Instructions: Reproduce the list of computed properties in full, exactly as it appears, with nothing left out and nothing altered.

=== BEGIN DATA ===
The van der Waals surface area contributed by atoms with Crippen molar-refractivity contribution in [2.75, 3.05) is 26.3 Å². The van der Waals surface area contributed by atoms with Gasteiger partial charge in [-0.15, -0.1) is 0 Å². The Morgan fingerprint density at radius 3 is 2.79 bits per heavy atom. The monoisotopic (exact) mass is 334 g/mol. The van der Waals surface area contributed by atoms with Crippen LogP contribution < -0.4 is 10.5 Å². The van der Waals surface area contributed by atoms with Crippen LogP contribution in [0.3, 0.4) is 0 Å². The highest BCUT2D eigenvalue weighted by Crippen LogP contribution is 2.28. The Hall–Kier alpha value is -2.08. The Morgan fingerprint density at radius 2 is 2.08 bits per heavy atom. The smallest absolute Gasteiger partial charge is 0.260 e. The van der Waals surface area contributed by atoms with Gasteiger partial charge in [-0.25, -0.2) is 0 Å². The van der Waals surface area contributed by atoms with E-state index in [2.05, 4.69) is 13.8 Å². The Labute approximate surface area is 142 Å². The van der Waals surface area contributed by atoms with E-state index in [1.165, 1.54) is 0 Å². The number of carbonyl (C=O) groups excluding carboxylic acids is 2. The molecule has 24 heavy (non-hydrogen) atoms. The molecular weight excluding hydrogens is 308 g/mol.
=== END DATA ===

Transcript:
The van der Waals surface area contributed by atoms with Crippen molar-refractivity contribution in [2.75, 3.05) is 26.3 Å². The van der Waals surface area contributed by atoms with Gasteiger partial charge in [-0.15, -0.1) is 0 Å². The Morgan fingerprint density at radius 3 is 2.79 bits per heavy atom. The monoisotopic (exact) mass is 334 g/mol. The van der Waals surface area contributed by atoms with Crippen LogP contribution < -0.4 is 10.5 Å². The van der Waals surface area contributed by atoms with Crippen LogP contribution in [0.3, 0.4) is 0 Å². The highest BCUT2D eigenvalue weighted by Crippen LogP contribution is 2.28. The Hall–Kier alpha value is -2.08. The Morgan fingerprint density at radius 2 is 2.08 bits per heavy atom. The smallest absolute Gasteiger partial charge is 0.260 e. The van der Waals surface area contributed by atoms with Gasteiger partial charge in [-0.25, -0.2) is 0 Å². The van der Waals surface area contributed by atoms with E-state index in [2.05, 4.69) is 13.8 Å². The Labute approximate surface area is 142 Å². The van der Waals surface area contributed by atoms with E-state index in [1.165, 1.54) is 0 Å². The number of carbonyl (C=O) groups excluding carboxylic acids is 2. The molecule has 24 heavy (non-hydrogen) atoms. The molecular weight excluding hydrogens is 308 g/mol.